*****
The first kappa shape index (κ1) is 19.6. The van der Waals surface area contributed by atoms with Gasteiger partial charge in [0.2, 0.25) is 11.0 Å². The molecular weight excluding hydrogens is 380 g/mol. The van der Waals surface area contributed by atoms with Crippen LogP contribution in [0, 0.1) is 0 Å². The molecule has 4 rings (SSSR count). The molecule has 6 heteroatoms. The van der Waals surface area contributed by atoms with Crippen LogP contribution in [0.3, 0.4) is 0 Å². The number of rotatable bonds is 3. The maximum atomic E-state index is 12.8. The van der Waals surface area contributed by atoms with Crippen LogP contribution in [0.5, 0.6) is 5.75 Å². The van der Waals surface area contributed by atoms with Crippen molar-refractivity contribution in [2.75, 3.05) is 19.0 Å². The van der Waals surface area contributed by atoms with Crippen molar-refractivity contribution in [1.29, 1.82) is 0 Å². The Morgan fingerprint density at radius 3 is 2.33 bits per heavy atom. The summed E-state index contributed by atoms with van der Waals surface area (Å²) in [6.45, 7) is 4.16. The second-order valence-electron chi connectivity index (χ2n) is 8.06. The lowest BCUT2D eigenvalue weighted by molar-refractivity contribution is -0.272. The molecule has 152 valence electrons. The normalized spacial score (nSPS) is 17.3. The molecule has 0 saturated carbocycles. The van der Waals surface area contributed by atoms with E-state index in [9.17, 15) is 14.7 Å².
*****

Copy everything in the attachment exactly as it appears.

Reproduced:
The first kappa shape index (κ1) is 19.6. The van der Waals surface area contributed by atoms with Gasteiger partial charge in [0.2, 0.25) is 11.0 Å². The molecular weight excluding hydrogens is 380 g/mol. The van der Waals surface area contributed by atoms with Crippen LogP contribution in [0, 0.1) is 0 Å². The molecule has 4 rings (SSSR count). The molecule has 6 heteroatoms. The van der Waals surface area contributed by atoms with Crippen LogP contribution in [0.3, 0.4) is 0 Å². The number of rotatable bonds is 3. The maximum atomic E-state index is 12.8. The van der Waals surface area contributed by atoms with Crippen LogP contribution in [0.5, 0.6) is 5.75 Å². The van der Waals surface area contributed by atoms with Crippen molar-refractivity contribution in [2.75, 3.05) is 19.0 Å². The van der Waals surface area contributed by atoms with Crippen molar-refractivity contribution in [1.29, 1.82) is 0 Å². The Morgan fingerprint density at radius 3 is 2.33 bits per heavy atom. The summed E-state index contributed by atoms with van der Waals surface area (Å²) in [6.45, 7) is 4.16. The second-order valence-electron chi connectivity index (χ2n) is 8.06. The lowest BCUT2D eigenvalue weighted by molar-refractivity contribution is -0.272. The molecule has 152 valence electrons. The normalized spacial score (nSPS) is 17.3. The molecule has 0 saturated carbocycles. The van der Waals surface area contributed by atoms with E-state index in [9.17, 15) is 14.7 Å².